Developer tab

Step 3

Record a macro: Go to the “Code” group and click the “Record Macro” button.

Record a Macro

Step 4

Name your macro: Once you click the “Record Macro” button, a dialog box will appear.

Give your macro a descriptive name, and choose where you want to save it (either in the current workbook or in your Personal Macro Workbook for access in any file).

Optionally, you can assign a shortcut key to run the macro later.

Record Macro dialog box

Step 5

Perform the actions: After clicking the OK button, start recording actions. With the macro recorder active, perform the sequence of actions you want the macro to automate. Remember that Excel is recording every step, so avoid any unnecessary actions.

Step 6

Stop recording: Once you’ve completed the actions, go back to the Developer tab’s “Code” group and click the “Stop Recording” button.

Stop recording button

Congratulations! You have now created a macro in Excel.

If you need to edit your macro or want to dive deeper into customization, you can use the Visual Basic Editor (VBE) to access and modify the underlying VBA code.

To open the VBE, follow the below steps.

Step 1

Go to the Developer tab.

Developer tab

Step 2

Click “Visual Basic” in the “Code” group.

Visual Basic Icon

Within the VBE, you can add, modify, or remove code in Modules, which are containers for VBA code.

Now that you know how to create macros in Excel, you can start automating your tasks and become more efficient in your work.

Running And Using Macros

Running and using macros in Excel can save you a lot of time and energy when working on tedious tasks.

To run a macro, you have a few different options:

Macros button

You can run a macro by clicking the Macros command on the Developer tab on the ribbon.

Macros Icon

This will open the Macro dialog box where you can see a list of available macros. Select the desired macro and click Run.

Run Button - Macro dialog Box

Keyboard shortcut

You can also use keyboard shortcuts to run macros. Press Alt + F8 to open the Macro dialog box, choose the desired macro, and click Run.

Alternatively, you can assign a specific keyboard shortcut to a macro.

To do this, follow the below steps.

Step 1

Go to the Macro dialog box and select the macro you want to assign a shortcut to.

Step 2

Click Options.

Options Button in the Macro dialog box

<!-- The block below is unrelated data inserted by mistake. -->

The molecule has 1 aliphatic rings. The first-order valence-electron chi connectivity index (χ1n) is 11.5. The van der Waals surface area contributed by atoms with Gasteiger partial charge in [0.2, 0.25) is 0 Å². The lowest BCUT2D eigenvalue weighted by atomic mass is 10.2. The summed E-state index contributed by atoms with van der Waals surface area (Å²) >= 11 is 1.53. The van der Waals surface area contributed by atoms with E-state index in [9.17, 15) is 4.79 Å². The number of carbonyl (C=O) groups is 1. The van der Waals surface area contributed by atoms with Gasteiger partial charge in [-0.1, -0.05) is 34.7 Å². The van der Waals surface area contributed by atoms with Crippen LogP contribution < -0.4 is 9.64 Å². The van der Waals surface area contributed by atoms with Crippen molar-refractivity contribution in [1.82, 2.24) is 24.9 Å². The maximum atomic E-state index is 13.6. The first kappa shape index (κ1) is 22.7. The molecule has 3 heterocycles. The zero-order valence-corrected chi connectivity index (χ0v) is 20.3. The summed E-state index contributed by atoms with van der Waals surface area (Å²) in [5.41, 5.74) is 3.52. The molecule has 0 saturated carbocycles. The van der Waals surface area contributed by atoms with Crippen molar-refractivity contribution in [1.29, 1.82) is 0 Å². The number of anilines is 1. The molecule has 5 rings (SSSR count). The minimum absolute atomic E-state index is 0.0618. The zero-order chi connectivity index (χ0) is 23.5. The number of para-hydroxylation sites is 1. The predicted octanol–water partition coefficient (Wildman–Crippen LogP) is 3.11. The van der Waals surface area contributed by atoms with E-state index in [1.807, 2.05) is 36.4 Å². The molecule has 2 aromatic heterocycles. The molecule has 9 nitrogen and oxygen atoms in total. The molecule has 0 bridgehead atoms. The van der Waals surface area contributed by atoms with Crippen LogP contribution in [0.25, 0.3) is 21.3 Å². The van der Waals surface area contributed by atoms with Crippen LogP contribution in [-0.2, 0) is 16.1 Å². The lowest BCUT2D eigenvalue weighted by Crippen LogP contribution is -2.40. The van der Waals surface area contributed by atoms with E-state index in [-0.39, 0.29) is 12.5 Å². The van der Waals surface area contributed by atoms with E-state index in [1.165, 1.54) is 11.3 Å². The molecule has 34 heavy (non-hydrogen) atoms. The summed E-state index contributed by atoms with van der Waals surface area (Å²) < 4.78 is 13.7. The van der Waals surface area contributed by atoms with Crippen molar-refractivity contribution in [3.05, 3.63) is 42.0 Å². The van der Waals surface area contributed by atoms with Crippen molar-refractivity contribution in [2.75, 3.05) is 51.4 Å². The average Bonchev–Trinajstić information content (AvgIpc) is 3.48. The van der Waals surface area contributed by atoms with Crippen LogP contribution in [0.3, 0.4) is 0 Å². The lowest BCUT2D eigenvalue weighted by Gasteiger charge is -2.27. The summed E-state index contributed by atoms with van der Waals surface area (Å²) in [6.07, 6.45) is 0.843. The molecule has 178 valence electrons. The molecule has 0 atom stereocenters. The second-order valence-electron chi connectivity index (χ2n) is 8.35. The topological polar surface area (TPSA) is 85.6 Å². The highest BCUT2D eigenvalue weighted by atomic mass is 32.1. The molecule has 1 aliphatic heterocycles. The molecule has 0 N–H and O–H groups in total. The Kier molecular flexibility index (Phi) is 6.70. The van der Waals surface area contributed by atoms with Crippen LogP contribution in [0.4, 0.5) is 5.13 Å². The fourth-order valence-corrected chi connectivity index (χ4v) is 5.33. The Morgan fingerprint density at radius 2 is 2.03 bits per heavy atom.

Step 3

Set a custom shortcut in the Macro Options dialog box and then click OK.

Create shortcut key for a macro

Worksheet button

Another convenient way to run a macro is by adding a button to the worksheet.

To do this, follow the below steps.

Step 1

First, draw the button anywhere on the worksheet.

To draw a button, go to the Developer tab, click on the Insert icon, and choose Form Controls -> Button.

Drawing a button

Step 2

Then, from the Assign Macro dialog box, select the macro you want to assign to the button.

Assign macro to a button

Now, whenever you click the button, the assigned macro will be executed.

Visual Basic Editor (VBE)

To run a macro directly from the VBE, press Alt + F11 to open the editor.

Locate the desired macro in the Modules folder in the Project Explorer window.

Double-click the module containing the macro and either place the cursor inside the macro’s code and press F5, or click the green Run arrow.

Run button in VBE

To summarize, running and using macros in Excel is simple and efficient.

Depending on your preference and the specific task at hand, you can use various methods such as the macros button, keyboard shortcuts, worksheet buttons, or the VBE to execute your macros effectively.

Excel Versions Supporting Macros

Across various Microsoft Excel versions, support for macros has evolved to ensure compatibility and better functionality. This section will discuss the versions that support macros, including Excel 2016, Excel 2013, Excel 2010, Excel for Microsoft 365, and Excel 2021.

Excel 2010, 2013, and 2016 support macros with the use of VBA, a programming language specifically designed for Microsoft Office applications.

This language allows you to create, edit, and run macros efficiently.

Remember to save your workbook as a .xlsm file (Excel Macro-Enabled Workbook) to use macros properly in these versions.

Save workbook as an .xlsm file (Excel Macro-Enabled Workbook)

Excel for Microsoft 365 includes full support for VBA macros.